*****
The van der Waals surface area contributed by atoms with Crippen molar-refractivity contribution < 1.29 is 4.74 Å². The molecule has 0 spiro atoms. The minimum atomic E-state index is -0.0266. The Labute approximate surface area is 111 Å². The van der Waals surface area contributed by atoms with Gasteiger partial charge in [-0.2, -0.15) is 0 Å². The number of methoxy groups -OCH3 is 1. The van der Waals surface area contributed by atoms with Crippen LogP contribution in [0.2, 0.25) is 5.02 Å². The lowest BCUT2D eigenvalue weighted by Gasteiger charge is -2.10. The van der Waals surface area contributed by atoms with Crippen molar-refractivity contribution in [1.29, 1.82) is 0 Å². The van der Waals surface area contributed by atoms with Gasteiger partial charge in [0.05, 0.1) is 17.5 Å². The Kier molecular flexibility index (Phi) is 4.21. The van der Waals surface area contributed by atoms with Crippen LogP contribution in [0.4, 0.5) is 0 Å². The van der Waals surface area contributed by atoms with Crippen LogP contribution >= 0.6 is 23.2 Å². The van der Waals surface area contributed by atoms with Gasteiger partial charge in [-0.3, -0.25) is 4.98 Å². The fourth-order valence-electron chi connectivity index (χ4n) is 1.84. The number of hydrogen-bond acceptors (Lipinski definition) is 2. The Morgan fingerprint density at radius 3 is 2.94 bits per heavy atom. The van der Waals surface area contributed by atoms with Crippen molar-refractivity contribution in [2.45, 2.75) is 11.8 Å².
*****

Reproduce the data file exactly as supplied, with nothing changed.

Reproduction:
The van der Waals surface area contributed by atoms with Crippen molar-refractivity contribution < 1.29 is 4.74 Å². The molecule has 0 spiro atoms. The minimum atomic E-state index is -0.0266. The Labute approximate surface area is 111 Å². The van der Waals surface area contributed by atoms with Gasteiger partial charge in [-0.2, -0.15) is 0 Å². The number of methoxy groups -OCH3 is 1. The van der Waals surface area contributed by atoms with Crippen LogP contribution in [0.2, 0.25) is 5.02 Å². The lowest BCUT2D eigenvalue weighted by Gasteiger charge is -2.10. The van der Waals surface area contributed by atoms with Crippen molar-refractivity contribution in [1.29, 1.82) is 0 Å². The van der Waals surface area contributed by atoms with Gasteiger partial charge in [0.05, 0.1) is 17.5 Å². The Kier molecular flexibility index (Phi) is 4.21. The van der Waals surface area contributed by atoms with Crippen LogP contribution in [0.4, 0.5) is 0 Å². The van der Waals surface area contributed by atoms with Crippen LogP contribution >= 0.6 is 23.2 Å². The van der Waals surface area contributed by atoms with Gasteiger partial charge in [-0.3, -0.25) is 4.98 Å². The fourth-order valence-electron chi connectivity index (χ4n) is 1.84. The number of hydrogen-bond acceptors (Lipinski definition) is 2. The Morgan fingerprint density at radius 3 is 2.94 bits per heavy atom. The van der Waals surface area contributed by atoms with Crippen molar-refractivity contribution in [2.45, 2.75) is 11.8 Å².